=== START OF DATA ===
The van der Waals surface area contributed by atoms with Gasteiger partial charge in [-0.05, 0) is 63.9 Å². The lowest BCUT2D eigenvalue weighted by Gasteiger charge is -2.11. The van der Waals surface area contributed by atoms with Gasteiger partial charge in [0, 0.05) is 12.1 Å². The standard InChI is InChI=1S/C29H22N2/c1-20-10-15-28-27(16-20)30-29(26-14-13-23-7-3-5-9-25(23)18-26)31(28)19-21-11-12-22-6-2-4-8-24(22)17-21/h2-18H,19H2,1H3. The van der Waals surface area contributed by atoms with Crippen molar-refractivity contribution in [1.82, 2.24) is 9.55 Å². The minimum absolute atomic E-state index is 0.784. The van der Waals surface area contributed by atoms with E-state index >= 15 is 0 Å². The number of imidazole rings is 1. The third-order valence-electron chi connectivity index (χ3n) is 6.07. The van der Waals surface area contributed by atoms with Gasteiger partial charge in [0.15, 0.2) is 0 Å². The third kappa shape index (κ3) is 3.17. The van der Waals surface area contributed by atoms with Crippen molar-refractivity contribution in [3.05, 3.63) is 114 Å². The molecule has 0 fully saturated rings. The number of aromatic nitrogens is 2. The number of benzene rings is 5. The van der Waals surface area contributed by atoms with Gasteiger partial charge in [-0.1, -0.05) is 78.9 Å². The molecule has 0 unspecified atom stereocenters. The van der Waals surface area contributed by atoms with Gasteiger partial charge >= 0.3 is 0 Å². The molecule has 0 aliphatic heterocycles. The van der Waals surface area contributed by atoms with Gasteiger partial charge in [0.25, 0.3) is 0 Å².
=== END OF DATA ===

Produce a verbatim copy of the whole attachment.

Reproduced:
The van der Waals surface area contributed by atoms with Gasteiger partial charge in [-0.05, 0) is 63.9 Å². The lowest BCUT2D eigenvalue weighted by Gasteiger charge is -2.11. The van der Waals surface area contributed by atoms with Gasteiger partial charge in [0, 0.05) is 12.1 Å². The standard InChI is InChI=1S/C29H22N2/c1-20-10-15-28-27(16-20)30-29(26-14-13-23-7-3-5-9-25(23)18-26)31(28)19-21-11-12-22-6-2-4-8-24(22)17-21/h2-18H,19H2,1H3. The van der Waals surface area contributed by atoms with Crippen molar-refractivity contribution in [1.82, 2.24) is 9.55 Å². The minimum absolute atomic E-state index is 0.784. The van der Waals surface area contributed by atoms with E-state index >= 15 is 0 Å². The number of imidazole rings is 1. The third-order valence-electron chi connectivity index (χ3n) is 6.07. The van der Waals surface area contributed by atoms with Gasteiger partial charge in [0.15, 0.2) is 0 Å². The third kappa shape index (κ3) is 3.17. The van der Waals surface area contributed by atoms with Crippen molar-refractivity contribution in [3.05, 3.63) is 114 Å². The molecule has 0 fully saturated rings. The number of aromatic nitrogens is 2. The number of benzene rings is 5. The van der Waals surface area contributed by atoms with Gasteiger partial charge in [-0.1, -0.05) is 78.9 Å². The molecule has 0 unspecified atom stereocenters. The van der Waals surface area contributed by atoms with Gasteiger partial charge >= 0.3 is 0 Å². The molecule has 0 aliphatic heterocycles. The van der Waals surface area contributed by atoms with Gasteiger partial charge in [0.25, 0.3) is 0 Å².